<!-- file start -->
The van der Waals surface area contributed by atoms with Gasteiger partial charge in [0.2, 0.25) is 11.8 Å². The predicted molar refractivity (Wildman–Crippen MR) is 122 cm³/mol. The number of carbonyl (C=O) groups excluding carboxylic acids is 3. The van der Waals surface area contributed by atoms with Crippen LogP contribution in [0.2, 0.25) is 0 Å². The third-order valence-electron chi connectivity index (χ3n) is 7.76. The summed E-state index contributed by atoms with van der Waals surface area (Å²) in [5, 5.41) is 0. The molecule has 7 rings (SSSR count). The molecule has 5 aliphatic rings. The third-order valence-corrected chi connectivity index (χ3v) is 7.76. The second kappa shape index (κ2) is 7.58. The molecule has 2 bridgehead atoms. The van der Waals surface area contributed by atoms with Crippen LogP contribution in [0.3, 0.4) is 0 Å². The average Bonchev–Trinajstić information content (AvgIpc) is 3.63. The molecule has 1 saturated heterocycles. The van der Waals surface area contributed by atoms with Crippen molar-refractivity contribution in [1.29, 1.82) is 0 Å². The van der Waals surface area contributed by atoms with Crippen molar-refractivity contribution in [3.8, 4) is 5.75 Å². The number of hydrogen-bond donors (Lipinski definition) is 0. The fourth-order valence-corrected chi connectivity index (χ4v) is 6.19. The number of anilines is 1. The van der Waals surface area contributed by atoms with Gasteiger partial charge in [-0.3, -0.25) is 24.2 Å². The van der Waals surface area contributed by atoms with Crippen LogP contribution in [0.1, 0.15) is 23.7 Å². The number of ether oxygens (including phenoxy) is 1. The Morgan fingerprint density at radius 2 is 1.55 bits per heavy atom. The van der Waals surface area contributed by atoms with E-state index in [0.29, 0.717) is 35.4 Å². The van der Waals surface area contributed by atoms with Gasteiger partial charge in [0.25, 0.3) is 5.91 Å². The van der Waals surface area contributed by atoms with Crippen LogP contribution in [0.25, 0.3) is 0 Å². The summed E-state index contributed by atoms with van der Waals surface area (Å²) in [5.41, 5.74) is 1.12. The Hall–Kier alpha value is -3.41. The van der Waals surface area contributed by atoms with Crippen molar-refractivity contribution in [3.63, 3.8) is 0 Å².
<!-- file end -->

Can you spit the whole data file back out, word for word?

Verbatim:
The van der Waals surface area contributed by atoms with Gasteiger partial charge in [0.2, 0.25) is 11.8 Å². The predicted molar refractivity (Wildman–Crippen MR) is 122 cm³/mol. The number of carbonyl (C=O) groups excluding carboxylic acids is 3. The van der Waals surface area contributed by atoms with Crippen LogP contribution in [0.2, 0.25) is 0 Å². The third-order valence-electron chi connectivity index (χ3n) is 7.76. The summed E-state index contributed by atoms with van der Waals surface area (Å²) in [5, 5.41) is 0. The molecule has 7 rings (SSSR count). The molecule has 5 aliphatic rings. The third-order valence-corrected chi connectivity index (χ3v) is 7.76. The second kappa shape index (κ2) is 7.58. The molecule has 2 bridgehead atoms. The van der Waals surface area contributed by atoms with Crippen LogP contribution in [0.3, 0.4) is 0 Å². The average Bonchev–Trinajstić information content (AvgIpc) is 3.63. The molecule has 1 saturated heterocycles. The van der Waals surface area contributed by atoms with Crippen molar-refractivity contribution in [1.29, 1.82) is 0 Å². The van der Waals surface area contributed by atoms with Crippen molar-refractivity contribution in [3.8, 4) is 5.75 Å². The number of hydrogen-bond donors (Lipinski definition) is 0. The fourth-order valence-corrected chi connectivity index (χ4v) is 6.19. The number of anilines is 1. The van der Waals surface area contributed by atoms with Gasteiger partial charge in [-0.3, -0.25) is 24.2 Å². The van der Waals surface area contributed by atoms with Crippen LogP contribution in [0.1, 0.15) is 23.7 Å². The number of ether oxygens (including phenoxy) is 1. The Morgan fingerprint density at radius 2 is 1.55 bits per heavy atom. The van der Waals surface area contributed by atoms with E-state index in [0.29, 0.717) is 35.4 Å². The van der Waals surface area contributed by atoms with Gasteiger partial charge in [0.25, 0.3) is 5.91 Å². The van der Waals surface area contributed by atoms with Crippen LogP contribution in [0.25, 0.3) is 0 Å². The summed E-state index contributed by atoms with van der Waals surface area (Å²) in [5.41, 5.74) is 1.12. The Hall–Kier alpha value is -3.41. The van der Waals surface area contributed by atoms with Crippen molar-refractivity contribution in [3.63, 3.8) is 0 Å².